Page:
Michigan's Corruptibility Rated An 'F' In New Report -- And It Isn't Just A Detroit Problem

From the cases of Kwame Kilpatrick to those of Monica Conyers and Robert Ficano, metro Detroit has not wanted for blockbuster political scandals over the past few years. But now a new ranking from the Center for Public Integrity claims that Michigan as a whole is one of the worst states when it comes to "corruptibility."

Michigan got an F and ranked 43rd in the nation in the State Integrity Investigation, which aimed to figure out how loopholes or laxness in state laws make it easier to unduly influence legislators and leaders and subvert the political process.

For national political junkies accustomed to cracking jokes about the mob-like political culture of Illinois, New Jersey or Rhode Island, the news that Michigan is one of the most corruptible states might come as something of a surprise. But for clean government advocates who have had their eye on the Wolverine State as they watched corporate money pour into state and local elections in the last few years, the report is just one more sign that Michigan needs to change to avoid even more scandals.

The problem, those advocates say -- and the State Integrity Investigation bears them out -- is that activities that might put you in jail in other states are perfectly legal in Michigan.

"It absolutely extends beyond Detroit," said Jocelyn Benson, a former candidate for secretary of state who is now the associate director of the Damon J. Keith Center for Civil Rights at Wayne State University Law School. Statewide, "we have some of the weakest disclosure and lobbying laws in the country," she said. "Corporate-funded ads and commercials funded by shadowy organization have been on the rise in Michigan and been a significant problem in Michigan years before Citizens United," Benson said. Through super PACs and other campaign practices legalized by the Supreme Court's ruling in its 2010 Citizens United v. Federal Election Commission decision, the rest of the country is now getting a taste of Michigan-style politics, she added.

In 2007, the Meijer supermarket chain ran afoul of Michigan's disclosure laws by not revealing its spending to sway the outcome of a recall election for Michigan's Acme Township Board after the company's management didn't like the board's zoning decisions. Michigan's secretary of state later fined the supermarket company $190,000 for this and its activities related to a 2005 referendum. But such enforcement actions are rare in Michigan; much more often, corporations can change public and legislative opinion in ways that may not violate any laws. In 2008, undisclosed donors plunged millions of dollars into a fiercely fought and ostensibly nonpartisan battle over electing a Michigan Supreme Court justice.

More recently, the owners of the Ambassador Bridge and their allies sought to influence legislators to vote against a proposal to build a new, government-owned bridge to Canada. Colleagues of state Rep. Rashida Tlaib in Lansing, Mich., have pointedly told her they would rather remain silent on the bridge issue rather than risk the ire of the Detroit International Bridge Co., which owns the Ambassador Bridge, Tlaib said.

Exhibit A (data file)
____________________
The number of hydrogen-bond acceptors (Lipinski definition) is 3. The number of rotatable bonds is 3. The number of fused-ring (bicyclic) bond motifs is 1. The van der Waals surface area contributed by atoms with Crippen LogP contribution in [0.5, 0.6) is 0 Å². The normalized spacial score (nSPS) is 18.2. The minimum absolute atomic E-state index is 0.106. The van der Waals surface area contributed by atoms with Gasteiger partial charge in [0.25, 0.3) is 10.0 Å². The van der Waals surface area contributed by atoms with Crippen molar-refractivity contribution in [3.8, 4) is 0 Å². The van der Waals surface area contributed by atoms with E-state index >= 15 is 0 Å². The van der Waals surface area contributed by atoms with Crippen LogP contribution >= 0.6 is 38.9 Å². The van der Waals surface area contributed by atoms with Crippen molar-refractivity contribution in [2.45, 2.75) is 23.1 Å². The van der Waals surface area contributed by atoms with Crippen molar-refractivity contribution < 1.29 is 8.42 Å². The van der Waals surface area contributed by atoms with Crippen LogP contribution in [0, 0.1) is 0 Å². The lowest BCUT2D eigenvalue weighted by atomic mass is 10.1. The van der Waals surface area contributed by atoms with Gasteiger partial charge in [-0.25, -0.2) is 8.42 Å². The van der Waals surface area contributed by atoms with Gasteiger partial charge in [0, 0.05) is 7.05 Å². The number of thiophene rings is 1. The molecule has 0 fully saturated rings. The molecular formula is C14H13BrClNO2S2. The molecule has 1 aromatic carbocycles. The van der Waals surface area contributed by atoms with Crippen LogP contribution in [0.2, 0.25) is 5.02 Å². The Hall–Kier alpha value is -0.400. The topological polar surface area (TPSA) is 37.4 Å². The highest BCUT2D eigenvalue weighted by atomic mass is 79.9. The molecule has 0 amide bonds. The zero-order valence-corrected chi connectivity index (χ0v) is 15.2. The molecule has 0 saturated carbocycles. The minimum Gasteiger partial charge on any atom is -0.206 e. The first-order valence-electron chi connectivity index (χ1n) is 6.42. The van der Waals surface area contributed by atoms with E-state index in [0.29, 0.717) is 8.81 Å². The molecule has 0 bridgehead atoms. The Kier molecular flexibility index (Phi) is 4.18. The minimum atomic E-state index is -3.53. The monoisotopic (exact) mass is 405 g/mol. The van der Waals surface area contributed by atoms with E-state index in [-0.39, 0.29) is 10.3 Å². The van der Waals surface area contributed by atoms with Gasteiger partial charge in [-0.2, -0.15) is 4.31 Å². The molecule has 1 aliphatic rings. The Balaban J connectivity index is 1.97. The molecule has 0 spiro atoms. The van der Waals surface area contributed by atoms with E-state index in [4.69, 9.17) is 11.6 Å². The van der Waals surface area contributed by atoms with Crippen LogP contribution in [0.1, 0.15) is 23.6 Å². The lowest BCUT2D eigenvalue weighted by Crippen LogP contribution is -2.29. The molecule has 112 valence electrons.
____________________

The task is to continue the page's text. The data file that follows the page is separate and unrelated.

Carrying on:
"Sometimes my colleagues will say, well, I don't want to upset the bridge company because I don't want them to upset my election," said Tlaib, whose district includes the Ambassador Bridge and who has long tangled with its owner. "That's the scary part of having corporations bully our public servants through the threat of recall or funneling money to various opponents."

Tlaib said Gov. Rick Synder told her he was shocked by the ability of the Ambassador's owners to unite state legislators, the Koch brothers and the New Black Panther Nation to stand against a competing bridge proposal by spreading money around. None of it comes as a surprise to Rich Robinson, who tracks spending on undisclosed financing of "issue ads" for the Michigan Campaign Finance Network. Since 2000 he has watched the posting of about $70 million in TV advertisements that skirt the state campaign finance disclosure system. Other states put stricter limits on such ads, he said, but in Michigan the secretary of state has effectively "given itself a lobotomy at interpreting stuff."

And it's not just advertisements; lobbyists in the state capital of Lansing can get away with quite a lot without registering any of their transactions with state regulators.

"There's really no meaningful disclosure of what lobbyists are spending courting officeholders and administration officials," Robinson said. "Semi-controlled bribery is, I think, an apt description."

Gov. Snyder and Democrats in the state capitol have proposed ethics packages in the form of new legislation. For her part, Benson is proposing the passage of a "Corporate Accountability Amendment" to the Michigan Constitution to impose limits on some of that behind-the-scenes undisclosed financing. But all of those efforts face an uphill battle, and Benson's amendment, if passed, would not go into effect until at least 2014.

Until then, Michigan's leaders have plenty of cleaning up to do. In separate rankings, Michigan received an F in each of the following categories: executive accountability, judicial accountability, state civil service management, state pension fund management, state insurance commissions, political financing, legislative accountability, lobbying disclosure, ethics enforcement agencies and redistricting.